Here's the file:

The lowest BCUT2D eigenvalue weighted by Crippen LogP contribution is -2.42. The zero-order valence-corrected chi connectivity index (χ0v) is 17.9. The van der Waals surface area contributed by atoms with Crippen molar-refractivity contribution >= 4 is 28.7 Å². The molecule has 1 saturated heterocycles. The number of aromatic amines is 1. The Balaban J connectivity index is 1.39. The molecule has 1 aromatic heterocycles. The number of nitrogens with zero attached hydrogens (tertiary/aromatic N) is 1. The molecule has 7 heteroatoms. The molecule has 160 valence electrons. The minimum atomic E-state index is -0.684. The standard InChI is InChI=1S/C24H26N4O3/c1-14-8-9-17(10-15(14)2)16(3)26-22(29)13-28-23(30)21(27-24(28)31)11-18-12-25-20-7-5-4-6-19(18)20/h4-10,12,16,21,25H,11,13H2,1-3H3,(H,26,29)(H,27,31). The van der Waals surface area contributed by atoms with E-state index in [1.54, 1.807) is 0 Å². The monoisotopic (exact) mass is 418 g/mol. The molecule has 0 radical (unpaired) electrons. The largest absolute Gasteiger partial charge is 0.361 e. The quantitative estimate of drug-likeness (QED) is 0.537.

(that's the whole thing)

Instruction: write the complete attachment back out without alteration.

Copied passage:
The lowest BCUT2D eigenvalue weighted by Crippen LogP contribution is -2.42. The zero-order valence-corrected chi connectivity index (χ0v) is 17.9. The van der Waals surface area contributed by atoms with Crippen molar-refractivity contribution >= 4 is 28.7 Å². The molecule has 1 saturated heterocycles. The number of aromatic amines is 1. The Balaban J connectivity index is 1.39. The molecule has 1 aromatic heterocycles. The number of nitrogens with zero attached hydrogens (tertiary/aromatic N) is 1. The molecule has 7 heteroatoms. The molecule has 160 valence electrons. The minimum atomic E-state index is -0.684. The standard InChI is InChI=1S/C24H26N4O3/c1-14-8-9-17(10-15(14)2)16(3)26-22(29)13-28-23(30)21(27-24(28)31)11-18-12-25-20-7-5-4-6-19(18)20/h4-10,12,16,21,25H,11,13H2,1-3H3,(H,26,29)(H,27,31). The van der Waals surface area contributed by atoms with E-state index in [1.54, 1.807) is 0 Å². The monoisotopic (exact) mass is 418 g/mol. The molecule has 0 radical (unpaired) electrons. The largest absolute Gasteiger partial charge is 0.361 e. The quantitative estimate of drug-likeness (QED) is 0.537.